• The Supply Chain Concept Figure 1.2 Supply-production-distribution system
  • The Supply Chain Concept
    • Includes all activities and processes to supply a product or service to the customer
    • Links many companies
    • Has a number of supplier/customer relationships
    • May contain intermediaries such as: wholesalers, warehouses and retailers
  • Historical Perspective
    • In the past there were well defined and rigid boundaries between organizations
    • JIT viewed suppliers as partners
      • mutual analysis for cost reduction
      • mutual product design
      • greatly reduced inventory
      • improved communications (internet, EDI)
  • Growth of Supply Chain Concept
    • Integrated systems (ERP) and the sharing of information
    • Global competition and supply
    • Flexible designs - reduced product life cycles
    • JIT approach to interorganizational relations
    • Subcontracting or outsourcing work
  • Current Supply Chain Concept
    • Manage the flow of materials
    • Share information through the internet
    • Transfer funds electronically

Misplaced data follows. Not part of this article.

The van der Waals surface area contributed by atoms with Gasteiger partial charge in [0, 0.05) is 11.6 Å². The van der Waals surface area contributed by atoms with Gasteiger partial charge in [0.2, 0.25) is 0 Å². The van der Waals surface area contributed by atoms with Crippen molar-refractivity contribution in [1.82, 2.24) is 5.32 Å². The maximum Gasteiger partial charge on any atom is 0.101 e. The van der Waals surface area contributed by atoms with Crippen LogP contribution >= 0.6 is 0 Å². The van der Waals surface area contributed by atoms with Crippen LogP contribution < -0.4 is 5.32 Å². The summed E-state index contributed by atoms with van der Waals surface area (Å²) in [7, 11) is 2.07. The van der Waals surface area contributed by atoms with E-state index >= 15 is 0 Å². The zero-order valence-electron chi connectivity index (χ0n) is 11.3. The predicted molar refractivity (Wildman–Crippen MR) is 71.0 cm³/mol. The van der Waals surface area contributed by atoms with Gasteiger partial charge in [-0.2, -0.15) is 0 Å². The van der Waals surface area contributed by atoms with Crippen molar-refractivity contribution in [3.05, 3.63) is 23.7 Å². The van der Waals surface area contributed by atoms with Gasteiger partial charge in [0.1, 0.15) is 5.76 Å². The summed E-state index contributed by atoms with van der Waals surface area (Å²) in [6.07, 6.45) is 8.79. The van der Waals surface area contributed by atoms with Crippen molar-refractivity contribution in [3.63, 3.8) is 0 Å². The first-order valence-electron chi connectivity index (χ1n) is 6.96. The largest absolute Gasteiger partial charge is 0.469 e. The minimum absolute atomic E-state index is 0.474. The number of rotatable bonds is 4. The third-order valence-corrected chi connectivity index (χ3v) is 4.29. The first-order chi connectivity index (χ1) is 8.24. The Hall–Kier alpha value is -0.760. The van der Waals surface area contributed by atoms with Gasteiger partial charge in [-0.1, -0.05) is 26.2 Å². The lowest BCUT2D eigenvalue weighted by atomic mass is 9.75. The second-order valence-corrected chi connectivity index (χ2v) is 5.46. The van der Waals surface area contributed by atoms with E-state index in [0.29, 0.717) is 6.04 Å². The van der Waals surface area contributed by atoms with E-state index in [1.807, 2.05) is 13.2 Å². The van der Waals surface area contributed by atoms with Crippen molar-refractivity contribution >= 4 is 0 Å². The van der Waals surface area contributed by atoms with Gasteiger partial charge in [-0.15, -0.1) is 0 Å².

• Recover, recycle or reuse materials
  • Conflicts in Traditional Systems
    • Company main objectives
      • 1. Best customer service
      • 2. Lowest production costs
      • 3. Lowest inventory investment
      • 4. Lowest distribution costs
  • Conflicts in Traditional Systems Figure 1.3 Conflicting Objectives
  • Conflicts in Traditional Systems
    • Marketing Production Finance
    • Objective High Revenue Low Cost Cash Flow
    • Implications
    • Customer Service High Low Low
    • Production Disruptions Many Few Few
    • Inventories High High Low
  • Materials Management
    • Planning and controlling the flow of materials
    • Objectives:
      • Maximize the use of the firms resources
      • Provide the required level of customer service
  • Company Objectives
    • Income = Revenue - Expense
    • Need to increase income with:
      • Best customer service
      • Lowest production costs
      • Lowest inventory investment
      • Lowest distribution costs
  • Materials Management and Profits
    • Direct labor
    • Direct material
      • Varies with volume sold
    • Overhead
      • Does not vary with volume sold